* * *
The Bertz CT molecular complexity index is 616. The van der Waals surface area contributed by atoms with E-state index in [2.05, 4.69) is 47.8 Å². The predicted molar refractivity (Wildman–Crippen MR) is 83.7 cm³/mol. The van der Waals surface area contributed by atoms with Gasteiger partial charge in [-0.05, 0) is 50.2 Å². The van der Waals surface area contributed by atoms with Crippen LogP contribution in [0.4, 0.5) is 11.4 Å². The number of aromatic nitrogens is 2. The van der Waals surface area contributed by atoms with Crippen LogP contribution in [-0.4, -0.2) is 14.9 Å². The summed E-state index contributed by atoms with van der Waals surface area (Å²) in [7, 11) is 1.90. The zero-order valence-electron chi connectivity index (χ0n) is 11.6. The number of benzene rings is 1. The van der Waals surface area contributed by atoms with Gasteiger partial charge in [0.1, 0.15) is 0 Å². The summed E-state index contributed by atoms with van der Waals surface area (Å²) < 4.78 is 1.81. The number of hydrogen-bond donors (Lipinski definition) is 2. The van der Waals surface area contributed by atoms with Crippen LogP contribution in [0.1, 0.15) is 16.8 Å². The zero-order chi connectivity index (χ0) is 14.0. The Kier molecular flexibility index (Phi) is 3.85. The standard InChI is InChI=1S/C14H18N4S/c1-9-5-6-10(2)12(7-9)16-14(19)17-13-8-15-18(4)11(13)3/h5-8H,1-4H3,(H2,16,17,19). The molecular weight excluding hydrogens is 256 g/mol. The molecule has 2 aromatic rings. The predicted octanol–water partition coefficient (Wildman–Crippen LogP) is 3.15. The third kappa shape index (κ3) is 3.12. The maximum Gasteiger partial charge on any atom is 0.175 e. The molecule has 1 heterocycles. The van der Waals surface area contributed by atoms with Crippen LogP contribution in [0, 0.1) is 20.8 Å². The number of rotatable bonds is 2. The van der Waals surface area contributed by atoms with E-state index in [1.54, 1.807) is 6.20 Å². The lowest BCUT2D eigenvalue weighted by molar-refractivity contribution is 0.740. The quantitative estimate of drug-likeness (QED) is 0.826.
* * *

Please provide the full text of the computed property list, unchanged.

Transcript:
The Bertz CT molecular complexity index is 616. The van der Waals surface area contributed by atoms with E-state index in [2.05, 4.69) is 47.8 Å². The predicted molar refractivity (Wildman–Crippen MR) is 83.7 cm³/mol. The van der Waals surface area contributed by atoms with Gasteiger partial charge in [-0.05, 0) is 50.2 Å². The van der Waals surface area contributed by atoms with Crippen LogP contribution in [0.4, 0.5) is 11.4 Å². The number of aromatic nitrogens is 2. The van der Waals surface area contributed by atoms with Crippen LogP contribution in [-0.4, -0.2) is 14.9 Å². The summed E-state index contributed by atoms with van der Waals surface area (Å²) in [7, 11) is 1.90. The zero-order valence-electron chi connectivity index (χ0n) is 11.6. The number of benzene rings is 1. The van der Waals surface area contributed by atoms with Gasteiger partial charge in [0.1, 0.15) is 0 Å². The summed E-state index contributed by atoms with van der Waals surface area (Å²) < 4.78 is 1.81. The number of hydrogen-bond donors (Lipinski definition) is 2. The van der Waals surface area contributed by atoms with Crippen LogP contribution in [0.1, 0.15) is 16.8 Å². The zero-order chi connectivity index (χ0) is 14.0. The Kier molecular flexibility index (Phi) is 3.85. The standard InChI is InChI=1S/C14H18N4S/c1-9-5-6-10(2)12(7-9)16-14(19)17-13-8-15-18(4)11(13)3/h5-8H,1-4H3,(H2,16,17,19). The molecular weight excluding hydrogens is 256 g/mol. The molecule has 2 aromatic rings. The predicted octanol–water partition coefficient (Wildman–Crippen LogP) is 3.15. The third kappa shape index (κ3) is 3.12. The maximum Gasteiger partial charge on any atom is 0.175 e. The molecule has 1 heterocycles. The van der Waals surface area contributed by atoms with Crippen LogP contribution in [0, 0.1) is 20.8 Å². The number of rotatable bonds is 2. The van der Waals surface area contributed by atoms with E-state index in [1.54, 1.807) is 6.20 Å². The lowest BCUT2D eigenvalue weighted by molar-refractivity contribution is 0.740. The quantitative estimate of drug-likeness (QED) is 0.826.